Family debt rising ahead of income, says Aviva survey

Family Finance Report finds families taking on more debt in past six months.

UK families' debts are currently rising far faster than their income, according to the latest Aviva Family Finance Report. 

It found the typical monthly family income has climbed 4% between July and December 2014, from £1,934 to £2,012.

However, at the same time there’s been a 3% increase in expenditure. Household debt has more than doubled, with borrowing soaring to £16,260 per household compared to £6,740 six months ago.

Family borrowing

The report found the surge in household debt came from a variety of sources.  

Over the last six months family credit card debt has leapt from £1,720 to £2,940 (a 71% rise), meanwhile personal loan debt has risen from £1,210 to £2,090 (a 72% rise) and payday loan borrowing has swelled from £350 to £1,290 (a 269% rise).

The report also found the average bank overdraft for families had increased sharply over the last six months from £340 to £1,490 (a rise of 338%), adding to the burgeoning outstanding balance.

However, Aviva found families are spending less money on servicing their debts.

The amount spent on paying down credit cards, loans and other debts (excluding mortgages) has fallen from £262 to £208 a month since July 2013.

Aviva says this could be to do with rising costs elsewhere, with families spending £571 a month on mortgages/rent and council tax compared to £514 six months ago, the amount spent on public transport rising from £102 to £188 a month and the cost of motoring going up from £116 to £130 a month.

However, the report found less people are concerned about their inability to keep up with debt repayments – 21% said this would be a worry in July 2014 compared to 13% in December 2014.

[Related story: Are things improving at last for long-suffering savers?]

Bigger concerns

The biggest financial concern for families was how to cover the cost of unexpected spending like major repairs to the home (58%). This was followed by the rising cost of essentials like food and utilities (55%), serious illness (27%) and higher mortgage rates (26%).

Concerns about mortgage rates saw the biggest shift over the last six months, with 7% more families stating this as a major financial worry.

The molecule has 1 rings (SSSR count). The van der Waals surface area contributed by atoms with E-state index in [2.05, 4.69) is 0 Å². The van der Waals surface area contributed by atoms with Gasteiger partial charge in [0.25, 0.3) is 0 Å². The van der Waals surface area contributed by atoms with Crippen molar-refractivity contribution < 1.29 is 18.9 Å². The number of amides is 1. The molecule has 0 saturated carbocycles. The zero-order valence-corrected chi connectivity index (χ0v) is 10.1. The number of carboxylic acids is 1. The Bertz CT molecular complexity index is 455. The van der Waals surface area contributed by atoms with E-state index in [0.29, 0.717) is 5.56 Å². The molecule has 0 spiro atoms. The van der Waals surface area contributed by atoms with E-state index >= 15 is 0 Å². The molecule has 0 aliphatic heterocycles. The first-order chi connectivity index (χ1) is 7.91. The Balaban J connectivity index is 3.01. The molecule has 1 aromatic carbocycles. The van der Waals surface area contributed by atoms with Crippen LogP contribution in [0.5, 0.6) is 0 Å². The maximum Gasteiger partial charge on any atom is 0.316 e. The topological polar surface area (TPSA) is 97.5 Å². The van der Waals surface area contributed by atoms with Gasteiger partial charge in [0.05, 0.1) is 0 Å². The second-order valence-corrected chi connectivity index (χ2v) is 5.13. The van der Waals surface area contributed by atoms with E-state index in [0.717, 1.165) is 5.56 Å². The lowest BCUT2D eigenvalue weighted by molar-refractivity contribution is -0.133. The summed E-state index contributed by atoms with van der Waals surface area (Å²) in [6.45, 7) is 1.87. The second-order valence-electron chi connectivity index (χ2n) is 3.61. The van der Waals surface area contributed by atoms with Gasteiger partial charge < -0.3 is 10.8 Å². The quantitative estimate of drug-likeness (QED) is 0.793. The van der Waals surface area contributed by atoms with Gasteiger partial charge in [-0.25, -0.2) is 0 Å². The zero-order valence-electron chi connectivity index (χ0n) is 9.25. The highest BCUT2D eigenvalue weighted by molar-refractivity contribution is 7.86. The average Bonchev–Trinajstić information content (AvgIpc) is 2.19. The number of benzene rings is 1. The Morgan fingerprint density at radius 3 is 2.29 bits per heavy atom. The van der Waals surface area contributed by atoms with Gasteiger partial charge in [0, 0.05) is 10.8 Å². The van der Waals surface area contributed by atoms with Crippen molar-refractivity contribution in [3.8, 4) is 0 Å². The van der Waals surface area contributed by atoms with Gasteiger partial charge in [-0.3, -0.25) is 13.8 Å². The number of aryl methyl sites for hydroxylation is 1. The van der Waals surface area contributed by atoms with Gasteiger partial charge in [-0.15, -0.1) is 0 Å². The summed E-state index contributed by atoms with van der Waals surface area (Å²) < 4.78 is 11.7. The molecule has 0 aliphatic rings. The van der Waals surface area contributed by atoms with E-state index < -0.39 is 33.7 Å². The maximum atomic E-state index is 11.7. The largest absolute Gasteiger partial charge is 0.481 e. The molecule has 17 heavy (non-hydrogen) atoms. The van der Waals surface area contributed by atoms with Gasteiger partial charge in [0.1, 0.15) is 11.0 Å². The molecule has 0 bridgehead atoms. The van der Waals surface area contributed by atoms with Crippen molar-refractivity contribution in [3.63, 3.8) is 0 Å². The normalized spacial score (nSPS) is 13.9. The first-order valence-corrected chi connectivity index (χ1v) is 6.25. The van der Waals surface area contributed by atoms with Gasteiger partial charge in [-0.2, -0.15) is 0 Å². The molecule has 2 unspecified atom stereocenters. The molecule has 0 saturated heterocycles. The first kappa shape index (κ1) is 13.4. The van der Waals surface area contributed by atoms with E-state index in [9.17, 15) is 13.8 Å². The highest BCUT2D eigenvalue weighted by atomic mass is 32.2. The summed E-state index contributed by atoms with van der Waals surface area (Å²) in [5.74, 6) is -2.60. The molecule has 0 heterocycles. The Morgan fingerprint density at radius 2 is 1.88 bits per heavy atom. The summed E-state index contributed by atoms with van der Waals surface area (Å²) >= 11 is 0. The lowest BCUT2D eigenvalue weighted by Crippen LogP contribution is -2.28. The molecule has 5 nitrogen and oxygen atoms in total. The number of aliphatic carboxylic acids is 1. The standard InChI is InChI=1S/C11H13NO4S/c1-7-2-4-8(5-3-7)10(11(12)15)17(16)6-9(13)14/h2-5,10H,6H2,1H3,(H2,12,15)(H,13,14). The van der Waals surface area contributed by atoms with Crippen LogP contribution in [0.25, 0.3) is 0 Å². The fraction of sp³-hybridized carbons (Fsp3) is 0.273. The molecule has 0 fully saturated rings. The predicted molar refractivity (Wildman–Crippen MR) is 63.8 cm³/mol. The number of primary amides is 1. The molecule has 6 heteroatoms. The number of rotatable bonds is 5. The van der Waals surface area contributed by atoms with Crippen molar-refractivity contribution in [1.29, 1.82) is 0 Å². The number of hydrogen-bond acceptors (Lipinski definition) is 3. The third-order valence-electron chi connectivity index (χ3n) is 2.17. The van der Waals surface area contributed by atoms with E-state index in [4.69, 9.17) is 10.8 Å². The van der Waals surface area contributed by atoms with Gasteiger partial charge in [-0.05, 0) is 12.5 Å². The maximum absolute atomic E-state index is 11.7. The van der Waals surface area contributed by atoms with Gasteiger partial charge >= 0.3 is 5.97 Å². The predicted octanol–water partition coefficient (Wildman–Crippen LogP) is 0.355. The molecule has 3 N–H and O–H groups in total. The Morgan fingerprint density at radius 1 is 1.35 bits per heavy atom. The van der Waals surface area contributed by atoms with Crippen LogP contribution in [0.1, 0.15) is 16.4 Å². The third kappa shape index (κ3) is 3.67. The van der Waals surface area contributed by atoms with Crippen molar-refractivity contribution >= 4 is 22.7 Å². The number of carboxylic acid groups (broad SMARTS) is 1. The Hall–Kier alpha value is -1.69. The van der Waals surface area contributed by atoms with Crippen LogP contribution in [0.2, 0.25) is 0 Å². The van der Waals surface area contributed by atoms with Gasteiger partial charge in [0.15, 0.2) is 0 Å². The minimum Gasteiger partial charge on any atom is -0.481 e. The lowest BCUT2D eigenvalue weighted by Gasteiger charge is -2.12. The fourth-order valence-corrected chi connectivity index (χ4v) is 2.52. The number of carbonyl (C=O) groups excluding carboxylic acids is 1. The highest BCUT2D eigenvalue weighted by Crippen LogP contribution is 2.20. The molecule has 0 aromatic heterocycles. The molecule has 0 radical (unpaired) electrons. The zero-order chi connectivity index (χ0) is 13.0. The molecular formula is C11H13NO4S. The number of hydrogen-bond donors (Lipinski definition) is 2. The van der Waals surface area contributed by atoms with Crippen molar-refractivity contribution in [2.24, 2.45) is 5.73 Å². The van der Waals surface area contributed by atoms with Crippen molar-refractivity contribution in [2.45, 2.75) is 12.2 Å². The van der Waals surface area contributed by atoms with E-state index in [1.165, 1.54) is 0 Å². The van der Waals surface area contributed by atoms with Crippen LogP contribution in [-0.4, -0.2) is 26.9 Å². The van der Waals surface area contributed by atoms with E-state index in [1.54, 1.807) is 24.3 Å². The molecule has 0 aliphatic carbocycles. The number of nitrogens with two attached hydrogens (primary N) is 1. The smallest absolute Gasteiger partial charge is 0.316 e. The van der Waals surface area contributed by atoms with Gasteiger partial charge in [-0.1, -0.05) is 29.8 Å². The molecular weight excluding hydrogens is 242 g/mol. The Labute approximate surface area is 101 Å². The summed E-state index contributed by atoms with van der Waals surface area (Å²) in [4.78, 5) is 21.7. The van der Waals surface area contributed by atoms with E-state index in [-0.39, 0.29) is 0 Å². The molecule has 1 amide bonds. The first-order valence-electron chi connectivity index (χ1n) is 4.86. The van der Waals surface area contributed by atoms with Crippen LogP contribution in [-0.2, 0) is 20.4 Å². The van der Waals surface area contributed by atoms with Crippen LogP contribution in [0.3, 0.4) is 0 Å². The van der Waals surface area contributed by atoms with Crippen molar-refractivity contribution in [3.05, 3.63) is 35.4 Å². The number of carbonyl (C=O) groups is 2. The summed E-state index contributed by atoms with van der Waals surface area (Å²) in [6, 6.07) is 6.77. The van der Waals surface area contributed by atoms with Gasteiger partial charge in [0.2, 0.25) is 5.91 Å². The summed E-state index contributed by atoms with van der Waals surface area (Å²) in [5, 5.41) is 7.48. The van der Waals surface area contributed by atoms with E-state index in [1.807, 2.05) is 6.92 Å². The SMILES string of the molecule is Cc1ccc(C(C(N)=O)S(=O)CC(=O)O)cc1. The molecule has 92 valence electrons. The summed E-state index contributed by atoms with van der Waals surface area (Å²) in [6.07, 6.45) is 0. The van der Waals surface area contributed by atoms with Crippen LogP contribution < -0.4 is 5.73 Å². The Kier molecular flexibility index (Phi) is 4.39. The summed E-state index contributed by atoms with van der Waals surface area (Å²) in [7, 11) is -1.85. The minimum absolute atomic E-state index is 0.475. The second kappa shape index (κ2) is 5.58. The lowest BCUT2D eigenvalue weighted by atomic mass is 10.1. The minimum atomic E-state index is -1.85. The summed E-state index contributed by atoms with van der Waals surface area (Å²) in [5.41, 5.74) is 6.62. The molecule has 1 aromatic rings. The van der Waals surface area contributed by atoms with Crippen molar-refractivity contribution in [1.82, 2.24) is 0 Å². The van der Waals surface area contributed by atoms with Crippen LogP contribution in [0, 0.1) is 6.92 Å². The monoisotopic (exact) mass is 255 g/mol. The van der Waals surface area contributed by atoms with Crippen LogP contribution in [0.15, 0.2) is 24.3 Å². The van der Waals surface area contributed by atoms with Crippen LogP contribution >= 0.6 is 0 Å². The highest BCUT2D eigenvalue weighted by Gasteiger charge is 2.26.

According to the report an average UK family home now costs £244,100, up nearly 10% compared to the same time last year when prices were around £222,280.

The shift means an increase of £21,820 in property wealth in just one year.

But as house prices rise Aviva says the average owed on a mortgage has gone up too. It now stands at £97,570 compared to £48,880 in December 2013.

This could be down to families releasing equity but it could also be because families buying homes now have to borrow much more.

With mortgage rates set to rise once the Base Rate moves from its record low of 0.5% the bigger debts could prove a major strain on family finances.

Family saving

Despite stresses on family incomes and looming debt concerns the study shows more families are saving regularly.

The proportion saving nothing each month has hit a record low of 24% down from 39% compared to three years ago – a major shift according to Aviva.

However, the average amount put away by families has dipped slightly from £85 a month to £84 a month over the last six months.

Also savings cushions have declined from £2,274 to £1,770 over the last six months, suggesting more people are dipping into their pots to cope with other costs.

The good news is that fewer families are without some form of savings cushion, down from 25% in October 2011 to 17% in December 2014.

However, the report warns that Britain’s families have relatively small savings cushions. This means they might struggle in the event of a sudden shock to the family finances, through an accident, serious illness or bereavement.

And 30% of families have less than £500 in savings while 53% have less than £5,000 put away for a rainy day.

Compare savings accounts

Financial planning

Though savings balances have declined more are taking other steps to protect their families from the unexpected.

Aviva found 42% of families had take out life insurance compared to 36% six months ago, while 15% now have health insurance (up from 13%), 16% have critical illness cover (up from 11%) and 10% have income protection (up from 7%).

Regional variations

Of course there are regional variations when it comes to income, savings, house prices and protection.

Aviva found London families have the highest monthly income at £2,248. At the other end of the scale families in the North East have the lowest monthly income at £1,827 a month – 16% less.

Families living in London also have the largest savings pots, with an average £9,500 put away for a rainy day. In contrast the smallest savings pots are located in Wales where an average of £1,230 is put away – 64% below the average monthly income for the region.

And unsurprisingly the highest house prices are found in London where the average family house is worth £335,000, two and a half times more than the average family house price in Wales of £132,390.

When it comes to protection the Scottish are most likely to hold critical illness cover at 13% and the Welsh least likely at 6%, while 11% of London families have income protection. Those in Scotland are most likely to have life insurance at 48% followed by the South East at 41%.

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